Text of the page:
Review: 2024 BMW X2


If you are looking for a premium or luxury SUV, BMW has almost 10 different SUV options in their model lineup, including EVs. The popularity of the X3 has severely overshadowed the X2, people usually choose either X1 or X4 if they want a coupe-like silhouette, the X2 has always been the most underrated SUV in the model lineup. The new X2 is here to change the perception, it not only shares the platform with an X1, but it offers much sharper looks for younger families.

The Looks – Exterior and Interior

It is really hard to design a good-looking SUV without experimental attempts, especially for a brand that has several types of crossovers. The X2 represents the brand’s latest design language with a lot of sharp angles, bold lines and aggressive looks especially in the front fascia. The biggest criticism for the outgoing gen X2 is the design language, the bland exterior and interior were the main reasons why it didn’t stand out. The new X2 definitely stands out especially when it comes to the looks department, it looks unique, modern and sporty while carrying the traditional BMW design features.

One of the few reasons why you would choose the X2 over an X1 is the rear end, it gives you that coupe-like side profile with much sportier looks. There aren’t many sharp lines from the side profile, but it still gives you a sportier vibe with colour-matched fender flares, and huge 20″ wheels wrapped with Continental all seasons.

The rear end definitely looks unique but in a positive way. The sporty design language continues here, but surprisingly there are no exhaust tips. The rear bumper is mostly covered with glossy black accents which helps with the overall upscale looks of the vehicle. The rear window goes all the way to the taillights, which gives you relatively better visibility. The trunk opening is quite wide, but the floor line is relatively higher than the competition which makes it harder to load heavier items.

The interior design is unsurprisingly identical to the BMW X1 behind the wheel, and there is nothing wrong with it. It offers the right amount of soft-touch materials, with leather-wrapped surfaces that you touch frequently, with a minimal amount of hard-touch plastics that you don’t reach often. For areas with hard-touch plastics, the diversity of colour and materials is impressive for the price range.

BMW has been criticized for adding more tech and removing physical controls with their latest models, and the trend continues here. There are some improvements especially since we reviewed the X1 last year, the infotainment system looks a little bit more intuitive and essential features can be accessed much quicker than going through a list of features like an Android phone. You can still do that, but the shortcuts and static buttons like HVAC controls and menu buttons are all located at the bottom of the screen. BMW also added static buttons on the left side of the screen, like Media, Telephone and Navigation.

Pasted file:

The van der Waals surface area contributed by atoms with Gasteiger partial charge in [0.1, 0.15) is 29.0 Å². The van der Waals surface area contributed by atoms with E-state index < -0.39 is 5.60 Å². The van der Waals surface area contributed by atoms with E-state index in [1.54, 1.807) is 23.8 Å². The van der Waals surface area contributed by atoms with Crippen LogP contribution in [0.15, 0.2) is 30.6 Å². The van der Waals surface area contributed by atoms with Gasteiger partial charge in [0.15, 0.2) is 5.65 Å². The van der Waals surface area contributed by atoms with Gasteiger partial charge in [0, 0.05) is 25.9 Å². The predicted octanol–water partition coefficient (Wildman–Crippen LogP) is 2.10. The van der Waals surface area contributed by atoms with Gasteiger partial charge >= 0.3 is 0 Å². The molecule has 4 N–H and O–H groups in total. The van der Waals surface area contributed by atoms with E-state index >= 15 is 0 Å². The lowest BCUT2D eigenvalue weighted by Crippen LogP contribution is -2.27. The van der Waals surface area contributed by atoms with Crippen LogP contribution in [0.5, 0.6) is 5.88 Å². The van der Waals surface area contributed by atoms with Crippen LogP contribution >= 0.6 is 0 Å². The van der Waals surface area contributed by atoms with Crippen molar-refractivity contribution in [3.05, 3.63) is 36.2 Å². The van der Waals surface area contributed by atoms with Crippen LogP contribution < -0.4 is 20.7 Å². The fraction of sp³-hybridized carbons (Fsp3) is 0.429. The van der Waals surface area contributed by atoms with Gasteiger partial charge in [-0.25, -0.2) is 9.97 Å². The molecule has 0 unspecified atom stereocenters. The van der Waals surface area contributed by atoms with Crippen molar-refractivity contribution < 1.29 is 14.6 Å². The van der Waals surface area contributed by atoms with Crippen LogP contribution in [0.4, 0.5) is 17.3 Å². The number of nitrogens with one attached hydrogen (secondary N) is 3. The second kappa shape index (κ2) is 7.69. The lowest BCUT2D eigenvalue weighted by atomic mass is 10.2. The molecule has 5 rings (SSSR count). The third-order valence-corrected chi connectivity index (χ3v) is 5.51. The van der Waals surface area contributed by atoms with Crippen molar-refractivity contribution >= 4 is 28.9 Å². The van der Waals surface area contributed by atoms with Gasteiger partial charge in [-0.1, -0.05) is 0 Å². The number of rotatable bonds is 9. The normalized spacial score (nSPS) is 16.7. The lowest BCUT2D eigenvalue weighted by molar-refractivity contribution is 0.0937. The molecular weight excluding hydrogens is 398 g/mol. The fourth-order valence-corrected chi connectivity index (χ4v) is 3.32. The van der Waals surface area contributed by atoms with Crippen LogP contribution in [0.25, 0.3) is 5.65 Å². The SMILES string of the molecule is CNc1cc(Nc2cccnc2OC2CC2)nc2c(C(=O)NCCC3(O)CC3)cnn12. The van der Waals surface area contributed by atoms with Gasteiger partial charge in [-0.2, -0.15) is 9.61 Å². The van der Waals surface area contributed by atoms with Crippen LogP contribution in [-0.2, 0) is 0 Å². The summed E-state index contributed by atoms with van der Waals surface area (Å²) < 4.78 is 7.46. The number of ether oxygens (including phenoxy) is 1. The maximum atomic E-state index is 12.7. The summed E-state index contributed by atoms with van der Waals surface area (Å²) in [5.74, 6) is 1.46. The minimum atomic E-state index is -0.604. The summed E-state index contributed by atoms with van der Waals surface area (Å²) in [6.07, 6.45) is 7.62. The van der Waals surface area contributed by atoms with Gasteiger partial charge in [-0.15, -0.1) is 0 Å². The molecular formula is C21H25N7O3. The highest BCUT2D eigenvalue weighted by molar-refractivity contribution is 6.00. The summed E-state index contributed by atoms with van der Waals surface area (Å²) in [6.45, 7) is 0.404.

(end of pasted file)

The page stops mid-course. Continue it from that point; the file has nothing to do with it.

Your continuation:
The best part about the latest digitalization trend is the digital gauge cluster BMW has been implementing for the last few years. It offers the best digital cluster by far, compared to anything else in this segment. It not only offers all information in a very simplified fashion, but the graphics are really cool, and you can also move your Google Maps screen to the cluster and use the touchscreen for something else.

The center console is the most unique part of the whole interior design. The center console is located up high where you can rest your arm easily, but there is a big open storage area to place your stuff. It gives more practicality and a more open feeling compared to the traditional center console layout. The seating position can accommodate different types of drivers with different sizes. The optional M package offers better side bolstering, and the front seats offer decent adjustment options with manual thigh support.

The X2 offers a decent amount of creature comforts for the rear seat passengers such as USB-C ports and air vents, but this is still a subcompact luxury SUV with limited interior space. To make things worse, a sloping roofline means it has even more limited headroom, especially for taller adults. However, I found it was surprisingly livable due to the headliner located as high as possible. At 6’1″, my head slightly touches the headliner if I sit upright, but I still have a small amount of headroom if I sit in a natural position. The legroom is also acceptable, but for rear-facing child seats, you have to move the front passenger seat forward to have enough space.